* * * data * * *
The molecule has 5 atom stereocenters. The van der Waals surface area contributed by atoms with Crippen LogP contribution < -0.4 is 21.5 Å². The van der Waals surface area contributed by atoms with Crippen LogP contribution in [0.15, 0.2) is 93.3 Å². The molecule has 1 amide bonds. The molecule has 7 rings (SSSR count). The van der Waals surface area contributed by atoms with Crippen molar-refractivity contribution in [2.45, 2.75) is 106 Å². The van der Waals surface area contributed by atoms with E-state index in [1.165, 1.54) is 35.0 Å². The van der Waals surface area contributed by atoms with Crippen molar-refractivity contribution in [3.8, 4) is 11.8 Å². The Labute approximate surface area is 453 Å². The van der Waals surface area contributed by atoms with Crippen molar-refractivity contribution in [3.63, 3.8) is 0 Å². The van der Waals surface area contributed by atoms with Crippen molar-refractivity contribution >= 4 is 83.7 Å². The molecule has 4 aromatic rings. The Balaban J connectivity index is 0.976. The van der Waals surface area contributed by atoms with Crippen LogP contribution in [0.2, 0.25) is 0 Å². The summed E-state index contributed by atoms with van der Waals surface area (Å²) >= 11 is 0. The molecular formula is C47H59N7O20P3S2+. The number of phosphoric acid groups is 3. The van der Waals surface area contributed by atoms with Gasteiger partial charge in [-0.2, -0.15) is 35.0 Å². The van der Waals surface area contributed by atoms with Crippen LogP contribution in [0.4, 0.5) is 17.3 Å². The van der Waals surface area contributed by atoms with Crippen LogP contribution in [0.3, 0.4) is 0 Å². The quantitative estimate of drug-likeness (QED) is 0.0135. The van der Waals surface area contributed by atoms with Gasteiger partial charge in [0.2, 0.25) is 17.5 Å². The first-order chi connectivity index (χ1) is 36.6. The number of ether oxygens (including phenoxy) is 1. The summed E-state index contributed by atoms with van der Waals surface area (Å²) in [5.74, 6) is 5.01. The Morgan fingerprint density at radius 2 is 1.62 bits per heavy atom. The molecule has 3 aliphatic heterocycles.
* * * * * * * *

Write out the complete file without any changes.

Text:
The molecule has 5 atom stereocenters. The van der Waals surface area contributed by atoms with Crippen LogP contribution < -0.4 is 21.5 Å². The van der Waals surface area contributed by atoms with Crippen LogP contribution in [0.15, 0.2) is 93.3 Å². The molecule has 1 amide bonds. The molecule has 7 rings (SSSR count). The van der Waals surface area contributed by atoms with Crippen molar-refractivity contribution in [2.45, 2.75) is 106 Å². The van der Waals surface area contributed by atoms with E-state index in [1.165, 1.54) is 35.0 Å². The van der Waals surface area contributed by atoms with Crippen molar-refractivity contribution in [3.8, 4) is 11.8 Å². The Labute approximate surface area is 453 Å². The van der Waals surface area contributed by atoms with Crippen molar-refractivity contribution in [3.63, 3.8) is 0 Å². The van der Waals surface area contributed by atoms with Crippen molar-refractivity contribution >= 4 is 83.7 Å². The molecule has 4 aromatic rings. The Balaban J connectivity index is 0.976. The van der Waals surface area contributed by atoms with Crippen LogP contribution in [0.2, 0.25) is 0 Å². The summed E-state index contributed by atoms with van der Waals surface area (Å²) >= 11 is 0. The molecular formula is C47H59N7O20P3S2+. The number of phosphoric acid groups is 3. The van der Waals surface area contributed by atoms with Gasteiger partial charge in [-0.2, -0.15) is 35.0 Å². The van der Waals surface area contributed by atoms with Crippen LogP contribution in [0.4, 0.5) is 17.3 Å². The van der Waals surface area contributed by atoms with Crippen LogP contribution in [0.3, 0.4) is 0 Å². The quantitative estimate of drug-likeness (QED) is 0.0135. The van der Waals surface area contributed by atoms with Gasteiger partial charge in [0.2, 0.25) is 17.5 Å². The first-order chi connectivity index (χ1) is 36.6. The number of ether oxygens (including phenoxy) is 1. The summed E-state index contributed by atoms with van der Waals surface area (Å²) in [5.74, 6) is 5.01. The Morgan fingerprint density at radius 2 is 1.62 bits per heavy atom. The molecule has 3 aliphatic heterocycles.